News that Tornado Cash was sanctioned by the U.S. Treasury (OFAC) has shocked the crypto community. The ban followed allegations that open-source cryptocurrency mixing protocol had aided and abated hackers backed by the notorious North Korean hacker’s group in money laundering.
A Brief Reminder
The OFAC has since received mixed opinions upon its announcement. Protests quickly came onto the scene last month after Tornado Cash’s developer had been arrested.
Amid the dissident wave, it’s been official since September 8 that six users of Tornado Cash filed a lawsuit against the Treasury Department in a U.S. district court in Texas. One of them is Coinbase’s employee.
Lifting the sanction imposed by the governmental agency is the goal. But the most unexpected move from Coinbase has proven that the ultimate goal is to gain the right to privacy.
In a statement made on Coinbase’s official blog, Brian Armstrong, CEO, and co-founder of Coinbase said that he would fund the lawsuits against the U.S. Treasury. The CEO explained the reasons behind his decision, saying that the move acts on behalf of many users who see their funds trapped as a result of the sanction.
On top of that, the sanction has blocked users’ access to an essential privacy tool. Tornado Cash, in addition to allowing users to mix cryptocurrencies, also serves as a privacy optimization engine, securing the confidentiality of transactions.
According to the blog post, the U.S. Treasury overstepped its authority. “In the Tornado Cash action, OFAC did not target the bad actors or the property controlled by those actors; instead, it took the unprecedented step of sanctioning open source technology — a tool legitimately used by many innocent people even if also by some bad actors.”
In an interview with CNBC, Coinbase Chief Legal Officer Paul Grewal also stressed that the sanction is a much bigger problem: the law’s interference with a technology.
The lawsuit between Tornado Cash and the US Treasury is arguably one of the toughest cases in cryptocurrency history. It also arouses the interest of the leading figures in the crypto sector. But while the arguments stay mainly on social media, Coinbase’s move is exceptional.
In light of the legal steps taken with Tornado Cash, it is clear that Coinbase intends to behave appropriately in accordance with the rules. The cryptocurrency exchange, as with all other users of Tornado Cash, is holding out hope that the sanctions will be overturned.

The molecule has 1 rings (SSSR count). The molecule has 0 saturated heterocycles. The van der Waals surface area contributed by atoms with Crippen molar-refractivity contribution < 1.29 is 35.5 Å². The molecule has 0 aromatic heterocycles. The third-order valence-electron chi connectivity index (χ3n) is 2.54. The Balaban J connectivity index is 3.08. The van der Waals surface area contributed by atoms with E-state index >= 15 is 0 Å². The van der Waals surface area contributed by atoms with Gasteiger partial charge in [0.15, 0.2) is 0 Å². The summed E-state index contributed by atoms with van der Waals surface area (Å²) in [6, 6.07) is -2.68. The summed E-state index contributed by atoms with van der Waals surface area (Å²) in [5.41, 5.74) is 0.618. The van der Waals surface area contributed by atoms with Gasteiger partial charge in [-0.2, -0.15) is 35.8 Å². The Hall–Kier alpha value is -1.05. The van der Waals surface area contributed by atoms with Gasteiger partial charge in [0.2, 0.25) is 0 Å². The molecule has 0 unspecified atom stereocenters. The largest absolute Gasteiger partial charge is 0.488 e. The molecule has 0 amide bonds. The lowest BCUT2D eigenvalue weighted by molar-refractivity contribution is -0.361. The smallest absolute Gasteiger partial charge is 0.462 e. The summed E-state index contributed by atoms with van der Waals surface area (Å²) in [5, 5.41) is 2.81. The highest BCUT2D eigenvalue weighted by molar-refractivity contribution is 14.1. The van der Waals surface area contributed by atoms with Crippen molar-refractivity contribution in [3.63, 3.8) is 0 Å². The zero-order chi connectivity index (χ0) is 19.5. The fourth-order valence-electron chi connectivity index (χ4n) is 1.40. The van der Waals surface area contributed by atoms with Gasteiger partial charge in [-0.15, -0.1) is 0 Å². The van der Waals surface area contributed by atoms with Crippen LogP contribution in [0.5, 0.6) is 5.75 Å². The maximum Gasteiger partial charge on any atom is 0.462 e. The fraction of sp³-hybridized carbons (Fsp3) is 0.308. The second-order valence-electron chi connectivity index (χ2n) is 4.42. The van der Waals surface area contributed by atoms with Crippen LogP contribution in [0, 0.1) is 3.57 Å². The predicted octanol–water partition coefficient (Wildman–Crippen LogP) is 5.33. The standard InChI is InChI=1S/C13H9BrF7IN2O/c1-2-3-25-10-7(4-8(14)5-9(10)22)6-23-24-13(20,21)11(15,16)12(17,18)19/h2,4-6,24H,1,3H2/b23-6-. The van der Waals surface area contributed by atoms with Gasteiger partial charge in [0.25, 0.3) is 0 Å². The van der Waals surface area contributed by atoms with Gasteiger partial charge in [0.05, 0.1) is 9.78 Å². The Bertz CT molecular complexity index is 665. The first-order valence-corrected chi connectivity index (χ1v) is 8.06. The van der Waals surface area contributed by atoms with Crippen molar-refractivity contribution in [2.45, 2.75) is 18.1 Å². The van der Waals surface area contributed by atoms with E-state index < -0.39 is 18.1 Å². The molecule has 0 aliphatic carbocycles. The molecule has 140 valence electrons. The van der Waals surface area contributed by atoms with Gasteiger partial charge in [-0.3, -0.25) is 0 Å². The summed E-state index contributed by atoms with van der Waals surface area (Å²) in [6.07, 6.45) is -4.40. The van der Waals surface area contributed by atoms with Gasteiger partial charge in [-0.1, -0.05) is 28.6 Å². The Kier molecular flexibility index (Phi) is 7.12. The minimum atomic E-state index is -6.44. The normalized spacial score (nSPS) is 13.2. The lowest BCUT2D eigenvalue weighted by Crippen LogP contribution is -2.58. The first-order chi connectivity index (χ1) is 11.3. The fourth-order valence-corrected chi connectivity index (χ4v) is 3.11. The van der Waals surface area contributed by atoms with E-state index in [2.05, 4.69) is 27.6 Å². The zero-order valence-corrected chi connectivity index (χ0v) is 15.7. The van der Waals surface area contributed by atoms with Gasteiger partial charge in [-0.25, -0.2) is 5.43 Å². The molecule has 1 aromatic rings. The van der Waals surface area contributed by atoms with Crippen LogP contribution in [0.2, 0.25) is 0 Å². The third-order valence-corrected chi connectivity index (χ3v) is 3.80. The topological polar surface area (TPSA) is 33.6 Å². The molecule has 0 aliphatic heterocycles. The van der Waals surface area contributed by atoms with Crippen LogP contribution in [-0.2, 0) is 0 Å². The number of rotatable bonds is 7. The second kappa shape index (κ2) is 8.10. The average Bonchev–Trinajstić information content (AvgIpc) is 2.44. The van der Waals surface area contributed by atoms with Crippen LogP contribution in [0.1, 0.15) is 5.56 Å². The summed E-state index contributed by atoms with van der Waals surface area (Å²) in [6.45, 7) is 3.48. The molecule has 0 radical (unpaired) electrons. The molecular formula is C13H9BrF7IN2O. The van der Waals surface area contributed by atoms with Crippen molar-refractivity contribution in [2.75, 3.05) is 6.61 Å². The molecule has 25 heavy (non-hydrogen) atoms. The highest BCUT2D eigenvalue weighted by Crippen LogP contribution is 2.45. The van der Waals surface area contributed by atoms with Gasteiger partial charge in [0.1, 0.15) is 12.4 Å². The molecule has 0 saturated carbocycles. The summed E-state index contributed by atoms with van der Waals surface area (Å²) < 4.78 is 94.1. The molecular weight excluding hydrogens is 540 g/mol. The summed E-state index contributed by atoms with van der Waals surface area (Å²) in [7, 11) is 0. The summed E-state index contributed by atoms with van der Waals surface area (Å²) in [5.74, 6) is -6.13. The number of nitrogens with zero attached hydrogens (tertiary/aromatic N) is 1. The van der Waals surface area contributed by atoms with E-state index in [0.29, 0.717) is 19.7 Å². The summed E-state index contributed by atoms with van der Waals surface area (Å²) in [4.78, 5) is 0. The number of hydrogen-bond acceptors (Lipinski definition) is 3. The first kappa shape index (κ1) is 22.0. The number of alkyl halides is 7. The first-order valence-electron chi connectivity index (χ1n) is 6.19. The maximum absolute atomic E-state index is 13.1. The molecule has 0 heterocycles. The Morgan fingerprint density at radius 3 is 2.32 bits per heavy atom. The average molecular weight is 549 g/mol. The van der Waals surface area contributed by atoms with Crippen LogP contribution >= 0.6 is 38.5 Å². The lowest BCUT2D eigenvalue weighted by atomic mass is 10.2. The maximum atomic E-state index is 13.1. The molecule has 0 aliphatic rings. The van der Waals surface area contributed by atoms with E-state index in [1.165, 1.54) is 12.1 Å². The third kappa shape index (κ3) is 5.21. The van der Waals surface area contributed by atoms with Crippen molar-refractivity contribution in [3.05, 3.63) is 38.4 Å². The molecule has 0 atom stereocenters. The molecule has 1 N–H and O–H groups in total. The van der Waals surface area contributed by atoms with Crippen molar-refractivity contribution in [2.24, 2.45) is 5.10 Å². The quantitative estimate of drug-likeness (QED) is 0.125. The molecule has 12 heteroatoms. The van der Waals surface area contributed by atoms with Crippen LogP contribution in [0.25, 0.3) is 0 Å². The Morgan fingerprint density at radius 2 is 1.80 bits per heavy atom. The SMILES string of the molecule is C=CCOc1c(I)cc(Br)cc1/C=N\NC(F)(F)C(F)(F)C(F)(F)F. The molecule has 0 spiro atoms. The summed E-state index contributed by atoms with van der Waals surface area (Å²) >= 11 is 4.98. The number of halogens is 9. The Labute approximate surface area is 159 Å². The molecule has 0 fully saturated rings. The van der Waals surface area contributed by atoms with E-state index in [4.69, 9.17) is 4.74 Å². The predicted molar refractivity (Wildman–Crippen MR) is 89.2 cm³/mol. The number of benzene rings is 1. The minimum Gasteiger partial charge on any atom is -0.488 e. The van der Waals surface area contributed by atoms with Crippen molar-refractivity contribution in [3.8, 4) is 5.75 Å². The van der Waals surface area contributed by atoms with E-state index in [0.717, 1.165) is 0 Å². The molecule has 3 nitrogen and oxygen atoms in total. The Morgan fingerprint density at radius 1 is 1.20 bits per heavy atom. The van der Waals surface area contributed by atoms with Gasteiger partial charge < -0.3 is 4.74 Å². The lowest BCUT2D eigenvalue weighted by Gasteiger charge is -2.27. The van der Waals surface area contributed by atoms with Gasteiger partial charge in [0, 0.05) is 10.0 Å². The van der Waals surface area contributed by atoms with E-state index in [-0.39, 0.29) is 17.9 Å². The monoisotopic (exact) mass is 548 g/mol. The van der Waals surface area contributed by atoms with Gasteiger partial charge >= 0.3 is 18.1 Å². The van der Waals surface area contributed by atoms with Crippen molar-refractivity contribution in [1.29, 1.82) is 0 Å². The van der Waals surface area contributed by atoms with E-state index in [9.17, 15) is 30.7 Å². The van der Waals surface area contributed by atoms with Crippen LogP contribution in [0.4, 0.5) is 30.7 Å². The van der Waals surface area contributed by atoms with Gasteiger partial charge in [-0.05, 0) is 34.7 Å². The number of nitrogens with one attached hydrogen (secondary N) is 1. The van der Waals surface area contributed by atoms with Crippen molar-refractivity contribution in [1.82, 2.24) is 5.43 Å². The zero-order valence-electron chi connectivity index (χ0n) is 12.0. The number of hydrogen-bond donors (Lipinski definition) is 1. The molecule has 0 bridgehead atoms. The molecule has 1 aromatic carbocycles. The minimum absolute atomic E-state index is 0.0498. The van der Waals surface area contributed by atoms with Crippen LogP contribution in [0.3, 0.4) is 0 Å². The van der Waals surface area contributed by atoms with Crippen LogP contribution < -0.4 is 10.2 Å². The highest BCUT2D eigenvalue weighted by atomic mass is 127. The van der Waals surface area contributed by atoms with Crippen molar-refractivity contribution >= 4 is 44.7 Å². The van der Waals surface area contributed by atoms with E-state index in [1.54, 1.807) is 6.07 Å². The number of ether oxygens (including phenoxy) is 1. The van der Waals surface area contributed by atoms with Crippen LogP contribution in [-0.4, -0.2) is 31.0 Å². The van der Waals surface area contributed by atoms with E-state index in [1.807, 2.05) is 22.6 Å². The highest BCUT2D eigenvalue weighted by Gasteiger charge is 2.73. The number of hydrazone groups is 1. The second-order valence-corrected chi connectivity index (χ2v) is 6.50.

Many people, including Vitalik Buterin, have thus taken advantage of Tornado Cash’s services to protect their identity. In this regard, the document filed with the Court yesterday states that each plaintiff is an American who simply wants to engage in a completely legal activity in private.
Coinbase has therefore decided to join the proceedings to defend its employees and more generally freedom in the field of cryptocurrencies.
Cryptocurrency is a nascent industry and therefore needs encouragement. The sanction has, however, spread fear and uncertainty, according to Grewal. This will discourage innovations as developers wonder if by pushing the industry forward they might be putting themselves at risk.
The ongoing standoff between bitcoin giants and regulatory authorities throughout the country will continue. Laundering of money, avoidance of taxes, but also individual freedom, and anonymity of transactions are among the many seemingly contradictory factors that must be combined to build the contours of a sector that is nevertheless governed.
The US is Playing Ball
Tornado Cash was added to the OFAC’s SDN List, which generally targets terrorists, international criminals, or high dignitaries from embargoed countries. Some people argue that this practice is abusive and that it is unlawful.
The plaintiffs seek to have this measure lifted based on three legal arguments. To begin, Tornado Cash does not fit the definition of what can be added to the SDN List. Second, the practice violates the First Amendment’s guarantee of free speech. Finally, the existing hold on Tornado Cash funds is not allowed under US law.